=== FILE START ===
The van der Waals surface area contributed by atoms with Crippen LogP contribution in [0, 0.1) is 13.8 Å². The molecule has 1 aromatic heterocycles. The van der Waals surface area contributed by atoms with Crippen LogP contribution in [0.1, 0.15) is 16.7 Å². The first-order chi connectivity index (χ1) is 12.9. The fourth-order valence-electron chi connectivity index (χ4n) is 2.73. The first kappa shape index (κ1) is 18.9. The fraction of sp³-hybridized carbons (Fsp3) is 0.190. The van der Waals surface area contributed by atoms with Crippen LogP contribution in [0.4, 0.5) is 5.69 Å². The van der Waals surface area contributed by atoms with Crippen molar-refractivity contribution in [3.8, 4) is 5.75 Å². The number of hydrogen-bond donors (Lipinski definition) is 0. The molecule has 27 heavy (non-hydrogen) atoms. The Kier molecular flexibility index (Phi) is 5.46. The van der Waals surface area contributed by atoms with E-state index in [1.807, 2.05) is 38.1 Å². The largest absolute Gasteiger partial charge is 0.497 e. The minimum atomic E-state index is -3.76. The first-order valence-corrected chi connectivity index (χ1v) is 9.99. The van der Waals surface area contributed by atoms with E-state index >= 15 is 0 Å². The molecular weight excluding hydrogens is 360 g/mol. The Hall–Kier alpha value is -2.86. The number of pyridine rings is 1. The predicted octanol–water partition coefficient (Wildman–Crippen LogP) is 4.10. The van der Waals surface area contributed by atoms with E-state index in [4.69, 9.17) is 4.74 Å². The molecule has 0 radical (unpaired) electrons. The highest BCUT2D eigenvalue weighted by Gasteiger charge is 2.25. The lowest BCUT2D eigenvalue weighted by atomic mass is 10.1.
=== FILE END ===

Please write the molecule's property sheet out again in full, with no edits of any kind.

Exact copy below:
The van der Waals surface area contributed by atoms with Crippen LogP contribution in [0, 0.1) is 13.8 Å². The molecule has 1 aromatic heterocycles. The van der Waals surface area contributed by atoms with Crippen LogP contribution in [0.1, 0.15) is 16.7 Å². The first-order chi connectivity index (χ1) is 12.9. The fourth-order valence-electron chi connectivity index (χ4n) is 2.73. The first kappa shape index (κ1) is 18.9. The fraction of sp³-hybridized carbons (Fsp3) is 0.190. The van der Waals surface area contributed by atoms with Crippen LogP contribution in [0.4, 0.5) is 5.69 Å². The van der Waals surface area contributed by atoms with Crippen molar-refractivity contribution in [3.8, 4) is 5.75 Å². The number of hydrogen-bond donors (Lipinski definition) is 0. The molecule has 27 heavy (non-hydrogen) atoms. The Kier molecular flexibility index (Phi) is 5.46. The van der Waals surface area contributed by atoms with E-state index in [1.807, 2.05) is 38.1 Å². The largest absolute Gasteiger partial charge is 0.497 e. The minimum atomic E-state index is -3.76. The first-order valence-corrected chi connectivity index (χ1v) is 9.99. The van der Waals surface area contributed by atoms with E-state index >= 15 is 0 Å². The molecular weight excluding hydrogens is 360 g/mol. The Hall–Kier alpha value is -2.86. The number of pyridine rings is 1. The predicted octanol–water partition coefficient (Wildman–Crippen LogP) is 4.10. The van der Waals surface area contributed by atoms with E-state index in [4.69, 9.17) is 4.74 Å². The molecule has 0 radical (unpaired) electrons. The highest BCUT2D eigenvalue weighted by Gasteiger charge is 2.25. The lowest BCUT2D eigenvalue weighted by atomic mass is 10.1.